The two approaches to patient safety are the person approach and the system approach. The personal approach is the most encountered and outdated kind of approach in medicine. In short, errors are seen as shortcomings of medical personnel such as forgetfulness, inattention, poor motivation negligence and recklessness. The response is mostly naming, blaming, and shaming. Errors are treated as moral issues assuming that bad things happen to bad people.
Seeking as far as possible to uncouple a person’s unsafe acts from any institutional responsibility is clearly in the interests of managers. It is also legally more convenient, at least in Britain.
It’s shortcoming are the lack of a reporting culture. In aviation about 90% of quality lapses are judged as blameless. Without reporting the errors, near misses and such due to the blaming culture most error traps are undiscovered. The personal approach also isolates errors from their system context. This causes errors to fall into recurrent patterns.
The personal approach is not the right practice in such complex organizations as most medical institutes are.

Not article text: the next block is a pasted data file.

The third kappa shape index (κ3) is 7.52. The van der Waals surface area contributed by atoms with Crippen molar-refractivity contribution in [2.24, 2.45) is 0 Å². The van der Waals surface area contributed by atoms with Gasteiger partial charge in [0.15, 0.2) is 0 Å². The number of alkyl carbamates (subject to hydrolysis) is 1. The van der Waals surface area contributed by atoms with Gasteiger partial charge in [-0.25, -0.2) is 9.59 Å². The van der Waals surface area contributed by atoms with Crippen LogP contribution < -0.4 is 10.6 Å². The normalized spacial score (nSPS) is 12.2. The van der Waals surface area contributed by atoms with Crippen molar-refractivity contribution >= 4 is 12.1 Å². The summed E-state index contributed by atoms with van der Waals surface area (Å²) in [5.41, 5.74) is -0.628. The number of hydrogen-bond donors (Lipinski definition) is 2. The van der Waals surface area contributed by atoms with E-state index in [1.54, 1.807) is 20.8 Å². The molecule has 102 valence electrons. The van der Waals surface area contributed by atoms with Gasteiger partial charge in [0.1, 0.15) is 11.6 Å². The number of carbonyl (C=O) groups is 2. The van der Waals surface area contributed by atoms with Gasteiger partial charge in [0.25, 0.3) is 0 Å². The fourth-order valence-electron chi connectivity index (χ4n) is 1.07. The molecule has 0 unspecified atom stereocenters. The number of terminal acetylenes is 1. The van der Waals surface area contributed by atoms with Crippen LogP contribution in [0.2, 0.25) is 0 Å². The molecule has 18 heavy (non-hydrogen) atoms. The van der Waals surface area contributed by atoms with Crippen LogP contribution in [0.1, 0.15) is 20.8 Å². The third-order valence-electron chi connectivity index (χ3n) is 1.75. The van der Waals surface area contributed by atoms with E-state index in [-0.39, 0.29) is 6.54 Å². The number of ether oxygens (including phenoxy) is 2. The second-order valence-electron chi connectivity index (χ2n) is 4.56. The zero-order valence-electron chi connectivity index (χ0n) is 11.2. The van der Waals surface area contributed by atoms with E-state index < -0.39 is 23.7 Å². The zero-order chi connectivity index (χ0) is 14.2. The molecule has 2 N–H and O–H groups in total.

The system approach views humans as fallible and errors are to be expected especially in these complex organizations and professions.
Errors are seen as consequences rather than causes having their origins not so much in the perversity of human nature as in “upstream” systemic factors.
An important aspect of errors are failures in latent conditions. They result from decisions made on a different level such as the construction of procedures, the making of protocols. These decisions are usually made by designers, builders and top level management. These decisions can be at fault using the procedures, building and protocols.
To use another analogy: active failures are like mosquitoes. They can be swatted one by one, but they still keep coming. The best remedies are to create more effective defences and to drain the swamps in which they breed. The swamps, in this case, are the ever present latent conditions.
This is a summary of an important publication on patient safety. It goes into more detail about the differences between these two approaches especially with examples of other high reliability organizations such as nuclear aircraft carriers, air traffic control centers and nuclear power plants. The most important difference with medicine is the collective preoccupation with the possibility of failure.
Instead of isolating failures, they generalise them. Instead of making local repairs, they look for system reforms.
A lot of work to be done before patient safety is fully implemented in medicine.
Reason, J. (2000). Human error: models and management BMJ, 320 (7237), 768-770 DOI: 10.1136/bmj.320.7237.768